37. Paul DeMarco

    Happy Thanksgiving! One of the blessings for which I’m most thankful today (beside the pie my wife’s mother is putting the final touches on as I write this) is the freedom we have to converse without restraint in living rooms, council meetings, barbershops and increasingly in the electronic public square provided by the web.
    Brad, I would be intereested in your platform for our new centrist party. Do they match any of those I’ve enumerated in my previous two posts? I think a willingness to tackle the chronic unsolved (but potentially soluble) problems facing out country would attract a some interest:
    1) universal health care
    2) A balanced budget (or one that takes us in that direction)
    3) A coherent policy for the environment/energy that recognizes the reality of global warming
    4) Public education that prepares students for life/work in the 21st century
    5) A recognition that children raised in stable two parent families are the key to any nation’s success and the development of policies that support this assertion.
    As for candidates for the party:
    1) In SC, Joe Riley’s consensus building style seems to fit the mold
    2) Nationally, Joe Lieberman and other conservative Democrats. Lieberman is trapped by his inability to win a Democratic presidential primary. However, with his crossover appeal, he might have beaten W in the general election. John McCain (and other moderate Republicans)find themselves in a similar quandary. McCain was unable to win enough primaries vs. W in 2004 but would likely have beaten him in a general election. McCain may face the same obstacle in 2008.
    As for a name for our party how about the Common Ground Party or the Common Sense Party (a nod to Thomas Paine)? As the Common Ground Party we would already know one of our opponents-the Constitution Party of Texas-read their evangelical take on Common Graound vs Holy Ground at their website. With the owl as our mascot however, I don’t think it would be long before we were branded with the nickname the “Hooters!”

  38. Laurin

    I’ll run on the “owl” ticket, Brad. But if the party is going to bear the unfortunate nickname of “hooters,” can we at least embrace the situation and claim orange as the party color? 🙂

  39. Brad Warthen

    Paul, thanks for your thoughtful contributions. My Sunday column sets out some of the positions that I personally would bring to the table, and while the particular approaches are definitely my own, they address some of the same general issues that you brought up. I wrote the column Wednesday, so I wasn’t copying your homework (as you will be able to tell by the veering approach I take). But I went into the column this morning and mentioned your name as someone who had set out a "similar" set of issues.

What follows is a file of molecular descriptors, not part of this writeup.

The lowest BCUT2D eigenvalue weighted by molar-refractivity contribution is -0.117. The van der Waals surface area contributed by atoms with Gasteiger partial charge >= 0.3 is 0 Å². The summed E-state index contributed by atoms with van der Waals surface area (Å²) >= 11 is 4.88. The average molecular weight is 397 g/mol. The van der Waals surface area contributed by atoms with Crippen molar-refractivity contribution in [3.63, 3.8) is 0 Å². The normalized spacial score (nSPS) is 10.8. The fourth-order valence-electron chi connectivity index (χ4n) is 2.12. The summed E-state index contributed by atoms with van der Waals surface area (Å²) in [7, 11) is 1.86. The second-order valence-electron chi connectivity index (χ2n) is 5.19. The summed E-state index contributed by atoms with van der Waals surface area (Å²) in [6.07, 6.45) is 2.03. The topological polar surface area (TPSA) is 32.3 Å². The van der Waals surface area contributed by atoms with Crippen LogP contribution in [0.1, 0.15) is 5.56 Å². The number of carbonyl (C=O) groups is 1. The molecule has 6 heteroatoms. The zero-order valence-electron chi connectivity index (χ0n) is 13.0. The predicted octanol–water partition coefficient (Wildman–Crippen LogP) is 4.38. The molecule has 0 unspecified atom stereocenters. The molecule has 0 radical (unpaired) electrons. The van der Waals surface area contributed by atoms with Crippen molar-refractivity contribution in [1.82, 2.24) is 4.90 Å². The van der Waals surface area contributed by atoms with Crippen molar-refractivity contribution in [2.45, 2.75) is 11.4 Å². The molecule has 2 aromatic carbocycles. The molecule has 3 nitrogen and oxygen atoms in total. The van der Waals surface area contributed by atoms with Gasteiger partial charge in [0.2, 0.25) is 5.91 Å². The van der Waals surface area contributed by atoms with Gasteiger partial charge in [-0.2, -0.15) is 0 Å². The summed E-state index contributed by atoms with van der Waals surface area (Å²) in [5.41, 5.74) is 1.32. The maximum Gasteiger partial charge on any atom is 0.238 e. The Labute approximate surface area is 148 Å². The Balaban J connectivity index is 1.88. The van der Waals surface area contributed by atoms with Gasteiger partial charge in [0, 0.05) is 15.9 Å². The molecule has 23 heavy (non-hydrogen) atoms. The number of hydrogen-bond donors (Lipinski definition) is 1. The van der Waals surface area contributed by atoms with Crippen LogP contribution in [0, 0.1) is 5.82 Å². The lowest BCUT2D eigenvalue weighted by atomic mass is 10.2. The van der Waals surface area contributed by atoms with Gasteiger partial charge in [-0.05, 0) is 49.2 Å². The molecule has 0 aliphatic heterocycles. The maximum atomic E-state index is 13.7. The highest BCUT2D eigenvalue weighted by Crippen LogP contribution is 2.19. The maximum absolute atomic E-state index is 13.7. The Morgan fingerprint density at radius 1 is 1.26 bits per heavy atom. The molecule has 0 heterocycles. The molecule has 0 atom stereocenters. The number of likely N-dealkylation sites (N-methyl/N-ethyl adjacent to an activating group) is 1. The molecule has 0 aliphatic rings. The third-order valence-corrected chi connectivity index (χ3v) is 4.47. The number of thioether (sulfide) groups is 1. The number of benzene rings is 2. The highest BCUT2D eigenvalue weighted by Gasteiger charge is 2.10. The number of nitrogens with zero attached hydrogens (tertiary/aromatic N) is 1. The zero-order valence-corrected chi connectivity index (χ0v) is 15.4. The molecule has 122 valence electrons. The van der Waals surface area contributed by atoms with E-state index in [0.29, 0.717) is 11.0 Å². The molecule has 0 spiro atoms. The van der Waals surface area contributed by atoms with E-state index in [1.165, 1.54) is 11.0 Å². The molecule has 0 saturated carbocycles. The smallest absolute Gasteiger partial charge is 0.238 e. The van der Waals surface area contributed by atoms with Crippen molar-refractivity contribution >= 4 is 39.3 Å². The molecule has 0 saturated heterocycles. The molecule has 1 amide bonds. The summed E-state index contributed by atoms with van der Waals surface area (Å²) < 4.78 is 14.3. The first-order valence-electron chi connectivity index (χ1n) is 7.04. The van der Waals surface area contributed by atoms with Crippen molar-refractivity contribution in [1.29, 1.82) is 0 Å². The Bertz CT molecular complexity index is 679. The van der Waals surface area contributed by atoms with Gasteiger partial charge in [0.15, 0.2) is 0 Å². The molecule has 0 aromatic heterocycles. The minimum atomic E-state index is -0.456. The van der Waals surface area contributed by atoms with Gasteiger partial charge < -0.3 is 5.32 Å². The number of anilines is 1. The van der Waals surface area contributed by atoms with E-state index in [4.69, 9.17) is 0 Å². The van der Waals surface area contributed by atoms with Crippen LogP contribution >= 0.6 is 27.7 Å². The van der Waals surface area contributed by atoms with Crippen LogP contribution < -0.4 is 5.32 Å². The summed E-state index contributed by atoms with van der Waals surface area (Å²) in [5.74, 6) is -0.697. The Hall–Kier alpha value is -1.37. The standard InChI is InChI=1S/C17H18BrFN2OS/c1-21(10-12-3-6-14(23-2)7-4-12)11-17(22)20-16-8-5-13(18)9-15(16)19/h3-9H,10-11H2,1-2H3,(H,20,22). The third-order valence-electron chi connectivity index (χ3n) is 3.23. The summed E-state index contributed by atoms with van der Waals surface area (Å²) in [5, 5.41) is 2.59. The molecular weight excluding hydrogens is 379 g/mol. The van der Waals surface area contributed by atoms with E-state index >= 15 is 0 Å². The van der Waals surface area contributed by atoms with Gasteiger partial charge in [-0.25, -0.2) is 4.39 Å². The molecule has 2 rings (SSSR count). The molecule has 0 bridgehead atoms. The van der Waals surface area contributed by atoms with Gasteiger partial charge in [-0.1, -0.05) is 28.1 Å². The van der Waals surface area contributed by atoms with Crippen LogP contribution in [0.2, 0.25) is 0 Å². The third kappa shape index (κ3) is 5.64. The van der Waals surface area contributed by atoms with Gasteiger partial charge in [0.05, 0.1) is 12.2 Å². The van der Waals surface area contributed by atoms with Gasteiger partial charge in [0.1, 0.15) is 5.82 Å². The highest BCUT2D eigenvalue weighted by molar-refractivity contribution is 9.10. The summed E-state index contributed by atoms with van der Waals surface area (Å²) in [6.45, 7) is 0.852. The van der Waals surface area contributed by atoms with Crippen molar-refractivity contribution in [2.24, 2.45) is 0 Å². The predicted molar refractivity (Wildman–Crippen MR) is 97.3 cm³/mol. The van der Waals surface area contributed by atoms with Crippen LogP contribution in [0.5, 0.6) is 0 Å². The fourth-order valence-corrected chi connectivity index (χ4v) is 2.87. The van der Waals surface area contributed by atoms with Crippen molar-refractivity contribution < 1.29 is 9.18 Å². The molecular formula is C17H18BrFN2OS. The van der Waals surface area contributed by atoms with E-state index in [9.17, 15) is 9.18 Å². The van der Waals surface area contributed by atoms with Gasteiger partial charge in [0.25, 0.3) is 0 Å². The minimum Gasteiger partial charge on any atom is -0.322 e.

I like Common Ground as a starting point for discussion, but I’m not sure about "Common Sense." I’d hesitate to link my party to closely to a disreputable (albeit revered) character such as Mr. Paine (who played an active role in the French Revolution, as well as our own). As I said in a previous comment, much to "Lee’s" consternation, the Founders I admire are the reasonable centrists, such as John Adams. His cousin Samuel was not the sort that I look up to.

    And you know, Laurin, I was concerned about the "Hooters" thing, too — as I noted in this related post. We could run from it, but people would no doubt bring it up to make fun of us. As for Orange — as a Catholic of largely Irish ancestry, I’m sort of allergic to that color.

  40. Richard Sauders

    I like Paul’s suggestions about energy and public education being plank issues. They seem like strong centrist issues to me. I also like the balanced budget idea, but every party is for that (or at least they say they are).
    Although I agree with Paul’s clearly strongly-held belief that children are best supported by stable, two-parent families, I would prefer that the centrists try to avoid the moral/social issues as much as possible. It’s not that those issues are unimportant; they certainly are important. However, those issues usually hit me as things that the government shouldn’t be dealing with. Also, they’re very divisive, which seems to lead us away from where we want this party to go. Let’s set good examples (imagine that from a political party!) and see where that takes us.
    I think we should make poverty an issue, though. Government should not be the only player (I, too, want a balanced budget), but we have to recognize that government can play a large role in organizing and leading the fight. I read just this week in this newspaper that SC has the third highest unemployment rate in the country and the third highest adult illiteracy rate in the country. That is insane! Five counties have at least 40% adult illiteracy. Forget college graduates or even high school graduates; 40% of adults in 5 of our counties can’t even read! We are better than that. SC is better than that. At some point, someone has to step up and say, “This isn’t working, and it’s going to take ALL of us to fix it.” I think it will take a centrist to do that. So, let’s add poverty prevention to the plank, as well.